Daily Mail

Amazing Aidan is the Pep of the paddock


HOW do you keep stating someone is a genius and make it interestin­g? This is the challenge Aidan O’Brien and Pep Guardiola are giving to sports broadcaste­rs and writers every week. O’Brien is to racing what Guardiola is to football — these men are revolution­aries in their fields, obsessive in the pursuit of perfection. Those closest to Guardiola say the maximum amount of time he can be distracted from his job is 32 minutes and O’Brien would be the same. They are always thinking of new ways to outwit opponents. Guardiola wrapped Erik ten Hag up in knots in last week’s Manchester derby, O’Brien will have obsessed on a plan in California this week to maximise Auguste Rodin’s chance in the Breeders’ Cup Turf. Guardiola cannot do things alone, of course. There is a best-in-class scouting system around him to ensure City are at the forefront to buy the best players, with sporting director Txiki Begiristai­n responsibl­e for getting the signings done. The parallel for O’Brien at Coolmore is the Magnier family’s prowess in the sales ring, knowing the outstandin­g pedigrees and types of blue-blooded horses that will fit into a stable that leaves nothing behind with its attention to detail. Some people think it must be easy for O’Brien and Guardiola — how can they not be successful with no limits on cash and the possibilit­y to buy the best of the best? That argument drives me mad. If all you needed to do was spend, Chelsea and Manchester United would not be flounderin­g, would they?

Look how footballer­s improve under Guardiola — Kyle Walker, John Stones and Rodri have moved into different orbits on his watch. Horses do likewise for O’Brien. Paddington’s first win this year was a handicap – he ended up securing four Group Ones; Opera Singer and City Of Troy made gigantic strides.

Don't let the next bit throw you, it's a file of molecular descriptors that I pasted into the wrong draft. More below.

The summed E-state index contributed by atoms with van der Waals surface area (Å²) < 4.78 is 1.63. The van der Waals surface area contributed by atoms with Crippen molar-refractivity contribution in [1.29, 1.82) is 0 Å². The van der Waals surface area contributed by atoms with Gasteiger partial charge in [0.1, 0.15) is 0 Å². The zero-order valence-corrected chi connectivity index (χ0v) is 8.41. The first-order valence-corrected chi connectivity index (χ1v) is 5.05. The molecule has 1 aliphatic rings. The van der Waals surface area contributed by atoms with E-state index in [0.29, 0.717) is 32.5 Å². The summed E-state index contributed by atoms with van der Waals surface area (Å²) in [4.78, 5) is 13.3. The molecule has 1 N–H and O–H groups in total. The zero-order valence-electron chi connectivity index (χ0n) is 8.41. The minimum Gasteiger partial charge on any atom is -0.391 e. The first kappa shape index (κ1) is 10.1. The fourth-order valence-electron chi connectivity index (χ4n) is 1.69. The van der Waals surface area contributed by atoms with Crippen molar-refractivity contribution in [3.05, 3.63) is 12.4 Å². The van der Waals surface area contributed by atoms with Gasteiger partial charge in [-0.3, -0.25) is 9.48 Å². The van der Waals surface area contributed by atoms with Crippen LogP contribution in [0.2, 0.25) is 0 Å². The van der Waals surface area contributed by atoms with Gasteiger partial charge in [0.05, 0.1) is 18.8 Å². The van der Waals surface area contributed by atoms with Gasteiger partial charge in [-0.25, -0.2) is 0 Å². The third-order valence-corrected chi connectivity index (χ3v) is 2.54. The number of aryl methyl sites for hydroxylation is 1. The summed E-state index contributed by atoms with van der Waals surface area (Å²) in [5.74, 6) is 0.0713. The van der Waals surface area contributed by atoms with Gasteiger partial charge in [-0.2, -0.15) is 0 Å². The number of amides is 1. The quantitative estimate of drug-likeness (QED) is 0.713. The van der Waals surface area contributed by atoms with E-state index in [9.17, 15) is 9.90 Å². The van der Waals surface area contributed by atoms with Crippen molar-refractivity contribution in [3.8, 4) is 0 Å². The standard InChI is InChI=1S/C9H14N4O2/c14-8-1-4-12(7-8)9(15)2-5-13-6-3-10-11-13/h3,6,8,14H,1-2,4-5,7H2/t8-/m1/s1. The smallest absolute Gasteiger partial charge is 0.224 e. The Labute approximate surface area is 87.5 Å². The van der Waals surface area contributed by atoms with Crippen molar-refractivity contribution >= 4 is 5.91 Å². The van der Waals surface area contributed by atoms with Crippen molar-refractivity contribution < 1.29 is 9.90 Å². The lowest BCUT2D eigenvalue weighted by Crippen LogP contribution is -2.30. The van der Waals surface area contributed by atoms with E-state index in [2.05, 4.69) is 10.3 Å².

Both men put huge importance on character and the mind. Pep insists on the right character, as much as ability. Aidan always refers to a horse’s mind. He would say Galileo was ‘brilliantl­y stupid’, with his desire to run through a brick wall, and passed on that determined mindset to so many of his progeny. Man-management is also crucial. How Pep keeps a 23-man squad happy and motivated, I don’t know. That is his greatest skill. You rarely hear of discontent at City and a happy environmen­t is crucial at Ballydoyle, too. I remember visiting once and Aidan beat himself up after forgetting the name of one work rider. He will drive you mad in an interview, when he gives thanks to all and sundry, but there is a reason. Inclusivit­y inspires loyalty, a team ethic — and everyone follows his attention to detail. And Aidan really has put so much attention into Auguste Rodin, fitting him with a crossed noseband in the Irish Champion Stakes, different to what he had previously worn, to help his breathing. Horses are obligate nasal breathers, meaning they can only breathe through their nose, and their respirator­y system lets them take two breaths per second. When Auguste Rodin ran with his mouth open in the King George at Ascot — he flopped, finishing last. His breathing would have been all askew and compromise­d his chances as a gaping mouth can affect a horse’s breathing. He would not have been able to get enough oxygen in and enough carbon dioxide out. But O’Brien was not flustered. Like Pep after a defeat, he learnt lessons, worked on things and coaxed an outstandin­g display from Auguste Rodin at Leopardsto­wn. If he does the same at Santa Anita, do not see it as something expected. Take it as more evidence of a genius at work.

Ed Chamberlin is a SkyBet UK ambassador

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